In a deal brokered earlier this month, Gov. Kate Brown helped ensure one controversial ballot measure wouldn't go before voters in November, and that two others would have powerful enemies.
Now, an elections complaint authored by a secretive source — and under review by the Oregon Department of Justice — alleges Brown and others involved in the agreement have broken state law by bringing money into the deal.
“This type of behavior violates not only the letter but also the spirit of election laws intended to secure fair and transparent elections free from inappropriate influence,” reads the complaint, filed with the Oregon Secretary of State’s Office last week.
The document was submitted by a Portland resident named Richard Leonetti, but Leonetti said Tuesday he didn’t write it. He wouldn’t reveal who did.
The complaint has roots in a deal revealed by Brown’s re-election campaign on July 5.
Under the arrangement, public sector unions withdrew a proposal that would force publicly traded companies to reveal certain tax information. In exchange, officials from major corporations would oppose two business-backed measures: Measure 103, which would wall off groceries from some new taxes, and Measure 104, which would make it harder for the Legislature to raise revenue.
Such deal making isn’t unheard of, but the election complaint claims the deal Brown brokered came with a payoff: On July 3, Nike donated $100,000 to a new political action committee called the Common Good Fund, controlled by senior Nike employee Julia Brim-Edwards.
“The unions agreed to withdraw an initiative ... in exchange for Nike donating $100,000 to a PAC — the Common Good Fund — that will campaign against” the two business-backed tax measures, the complaint says.
The Common Good Fund hasn't reported spending any money, and neither Nike nor Brim-Edwards has said why it was formed. But the elections complaint says the contribution violated a state law that prohibits accepting "any consideration" in exchange for hindering or delaying "any part of an initiative, referendum, or recall petition."
Named in the complaint are Brown, Brim-Edwards, and two union officials: Stacy Chamberlain of Oregon AFSCME Council 75 and Steve Demarest of Service Employees International Union Local 503. Violation of the law in question is potentially a class C felony, and carries a possible civil penalty of $10,000.
Brown’s re-election campaign dismissed the complaint as frivolous Tuesday.
“The governor brought folks together to have a conversation and talk about how to move Oregon forward,” said campaign spokesman Christian Gaston, adding that any questions about the $100,000 donation are “something you’d have to ask Nike.”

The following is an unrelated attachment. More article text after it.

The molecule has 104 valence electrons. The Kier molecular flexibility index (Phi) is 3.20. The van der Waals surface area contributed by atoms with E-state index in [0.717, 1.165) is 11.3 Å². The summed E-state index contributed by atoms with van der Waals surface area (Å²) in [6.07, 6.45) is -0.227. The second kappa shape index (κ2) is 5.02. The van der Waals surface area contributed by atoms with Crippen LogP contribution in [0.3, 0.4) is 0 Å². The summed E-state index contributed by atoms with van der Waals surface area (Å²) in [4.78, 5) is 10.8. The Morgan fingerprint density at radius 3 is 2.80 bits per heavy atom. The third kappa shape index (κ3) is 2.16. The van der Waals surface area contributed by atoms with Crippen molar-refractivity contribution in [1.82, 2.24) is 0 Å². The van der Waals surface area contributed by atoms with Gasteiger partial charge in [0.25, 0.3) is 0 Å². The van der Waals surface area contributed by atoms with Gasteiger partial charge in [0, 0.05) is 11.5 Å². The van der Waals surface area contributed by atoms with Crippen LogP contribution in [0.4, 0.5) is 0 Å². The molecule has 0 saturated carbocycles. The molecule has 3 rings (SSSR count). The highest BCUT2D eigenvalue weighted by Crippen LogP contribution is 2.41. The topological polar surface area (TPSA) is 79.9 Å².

Ross Grami, a spokesman for AFSCME Council 75, said the union had only just seen the complaint, but “believe it is without merit.”
“We chose not to submit signatures on IP 25,” Grami wrote in an email, referring to the scrapped corporate transparency proposal. “We decided it was of vital importance to focus our efforts on defeating Measure 103 and Measure 104 in November."
Demarest sent a statement saying essentially the same thing. Nike and Brim-Edwards declined comment.
Leonetti, the complainant, told OPB the ballot measure deal amounted to “Chicago-style corruption” and “a bribe.” But he also volunteered that he didn’t write the complaint — and refused to say who did.
“The people who did work on it do not want to be known,” he said. “They are afraid of retaliation. This has become such a personal attack state that I stepped forward, because I’ve got nothing to lose.”
Leonetti said the complaint didn’t come from any lawmakers. He also said it wasn’t from realtors, who’ve been a major force behind Measure 104.
“It’s really somebody who I suppose at heart would be supportive of these measures that are on the receiving end of the abuse of the $100,000,” Leonetti said. “These are some people who believe this isn’t the way the government should work.”
The allegation against Brown and others is just the latest sign Oregon’s headed into a contentious campaign season.
Last week, the Democratic Party of Oregon filed a complaint against Republican gubernatorial candidate and state Rep. Knute Buehler, suggesting that he moved out of his district and needs to step down as a legislator. A variety of complaints about improper signature gathering in recent months have also resulted in criminal investigations.
Whether officials will find any merit in Leonetti’s complaint isn’t clear — election complaints routinely come to nothing. The DOJ has said it’s reviewing the matter, after it was referred by the secretary of state.
At possible issue in that review is what the definition of “consideration” is under the election law, and whether the $100,000 campaign donation would qualify.
According to a recent Oregon Supreme Court opinion that took up that subject, state statute doesn’t define the term. The court did offer its own definition of "consideration," however: “The accrual to one party of some right, interest, profit or benefit or some forebearance, detriment, loss or responsibility given, suffered or undertaken by the other."
Oregon has some of the most permissive campaign finance laws in the nation, and the state constitution’s free speech protections have been interpreted to prohibit any limits on contributions.